The trichocereus cactus genus — commonly referred to as San Pedro or Peruvian Torch cacti — consists of approximately 30 cacti species. This genus is predominantly native to the vast Andes Mountain region, including the Peruvian highlands, Ecuador, Bolivia, Chile and Argentina. Although this genus has been reclassified as echinopsis, it is still commonly referred to as trichocereus.
With psychoactive properties, the echinopsis pachanoi species in this genus was used for thousands of years in early Andean civilization. As a primary medical ingredient of the shamans of that time, this versatile cactus genus is also used in traditional medicine for humans and animals alike.
Botanical Description of Trichocereus Catcus
The rapidly-growing cylindrically stemmed cacti of this genus can grow to a height of twenty-five feet in the wild or 10 feet plus in greenhouses. These cacti typically grow much faster than most other cactus genus and quickly form numerous branches even when young.
Their stems can vary from 2.5″ to 8″ in diameter, have six to eight uniformly even ribs, and hold branches that extend vertically from the plant. In some exceptions, these cacti may instead have creeping branches and smooth green-blue skin.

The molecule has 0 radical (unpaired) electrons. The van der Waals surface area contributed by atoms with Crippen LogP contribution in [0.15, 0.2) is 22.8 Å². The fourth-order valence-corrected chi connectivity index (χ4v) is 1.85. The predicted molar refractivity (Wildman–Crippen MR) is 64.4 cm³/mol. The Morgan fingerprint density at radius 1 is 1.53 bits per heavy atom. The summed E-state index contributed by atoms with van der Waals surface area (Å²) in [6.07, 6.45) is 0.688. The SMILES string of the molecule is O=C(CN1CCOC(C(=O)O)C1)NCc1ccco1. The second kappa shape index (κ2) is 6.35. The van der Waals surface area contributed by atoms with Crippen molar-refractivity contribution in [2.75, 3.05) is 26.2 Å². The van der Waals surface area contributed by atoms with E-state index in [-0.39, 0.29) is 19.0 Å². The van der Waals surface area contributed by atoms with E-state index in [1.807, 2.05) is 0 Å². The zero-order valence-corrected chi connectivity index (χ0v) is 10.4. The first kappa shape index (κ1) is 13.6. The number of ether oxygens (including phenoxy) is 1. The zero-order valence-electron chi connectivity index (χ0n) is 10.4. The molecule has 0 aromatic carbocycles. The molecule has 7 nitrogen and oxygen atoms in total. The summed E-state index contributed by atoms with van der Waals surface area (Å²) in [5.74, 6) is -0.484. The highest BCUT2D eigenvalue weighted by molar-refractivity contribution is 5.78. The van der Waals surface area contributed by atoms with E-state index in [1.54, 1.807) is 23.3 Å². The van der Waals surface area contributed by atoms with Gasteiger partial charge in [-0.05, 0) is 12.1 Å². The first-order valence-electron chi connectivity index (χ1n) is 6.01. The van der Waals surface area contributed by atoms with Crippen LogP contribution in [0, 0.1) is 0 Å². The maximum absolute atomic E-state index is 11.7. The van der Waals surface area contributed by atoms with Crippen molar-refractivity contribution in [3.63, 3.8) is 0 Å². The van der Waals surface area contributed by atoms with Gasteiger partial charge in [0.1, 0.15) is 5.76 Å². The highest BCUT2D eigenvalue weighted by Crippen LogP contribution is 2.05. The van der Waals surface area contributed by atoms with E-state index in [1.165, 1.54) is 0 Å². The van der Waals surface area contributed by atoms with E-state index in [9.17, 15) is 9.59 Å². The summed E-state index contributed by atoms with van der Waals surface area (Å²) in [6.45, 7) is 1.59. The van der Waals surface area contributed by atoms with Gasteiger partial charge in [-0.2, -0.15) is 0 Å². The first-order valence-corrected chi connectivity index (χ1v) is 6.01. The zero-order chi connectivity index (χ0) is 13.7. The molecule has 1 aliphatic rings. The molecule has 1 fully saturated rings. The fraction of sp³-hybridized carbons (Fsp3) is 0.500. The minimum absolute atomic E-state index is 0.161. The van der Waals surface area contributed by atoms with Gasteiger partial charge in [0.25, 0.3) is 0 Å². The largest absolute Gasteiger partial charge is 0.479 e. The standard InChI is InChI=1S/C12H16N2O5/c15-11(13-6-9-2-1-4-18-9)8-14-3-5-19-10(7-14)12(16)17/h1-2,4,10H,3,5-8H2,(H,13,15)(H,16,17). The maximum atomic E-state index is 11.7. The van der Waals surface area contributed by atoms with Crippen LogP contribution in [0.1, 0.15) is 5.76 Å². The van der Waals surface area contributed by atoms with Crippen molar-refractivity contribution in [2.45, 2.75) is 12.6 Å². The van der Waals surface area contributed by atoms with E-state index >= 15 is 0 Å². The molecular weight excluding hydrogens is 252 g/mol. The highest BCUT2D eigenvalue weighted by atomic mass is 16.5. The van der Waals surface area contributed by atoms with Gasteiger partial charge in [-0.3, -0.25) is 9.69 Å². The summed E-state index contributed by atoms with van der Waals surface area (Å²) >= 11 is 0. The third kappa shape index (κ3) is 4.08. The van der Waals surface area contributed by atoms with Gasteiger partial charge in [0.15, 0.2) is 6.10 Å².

Regardless of the branch structure, these cacti produce juicy fruits and have significant, conical flowers that are white, yellow, or more rarely red. At night, the scent of their flowers is powerful, and when they are not in bloom, they have a black hue. In addition, the part of the plant from which the flowers grow — the receptacle — is typically thickly covered in hairs.
Cultivation of Trichocereus Cactus
Today, the trichocereus cactus genus is commonly available in most cactus nurseries and botanical gardens worldwide. In particular, vast numbers of trichocereus pachanoi are cultivated in California, both for decorative purposes and their psychoactive properties.
How To Grow
While the trichocereus cactus can be grown from its own seeds, it can also be propagated from cuttings. Reproducing this cactus from cuttings requires simply planting a piece of the cactus directly into the soil, without additional moisture and allowing time for it to shoot its own roots out.
How To Care For
The trichocereus cactus genus thrives in both moist and dry regions and does very well in the Californian climate. Native to the humid and rainy areas of the Andes mountains, the trichocereus cactus is used to having large amounts of irrigation and tends to grow quite quickly with daily watering. However, it is also known to survive with little maintenance, including months without water. Additionally, cuttings taken from the cactus have also been known to survive for years and may even develop shoots without water and food.
For cultivators and preservationists looking to purchase or sell seeds, plants, growing additives, and more, finding reputable sources for the trichocereus cactus genus can be challenging. Fortunately, with the increasing popularity of online shopping, cactus and other succulent growers can do business from anywhere in the world and the Trichocereus Market is here to assist with that. Alternatively, take a look at our new but growing forum section to keep up to date with different vendor reviews.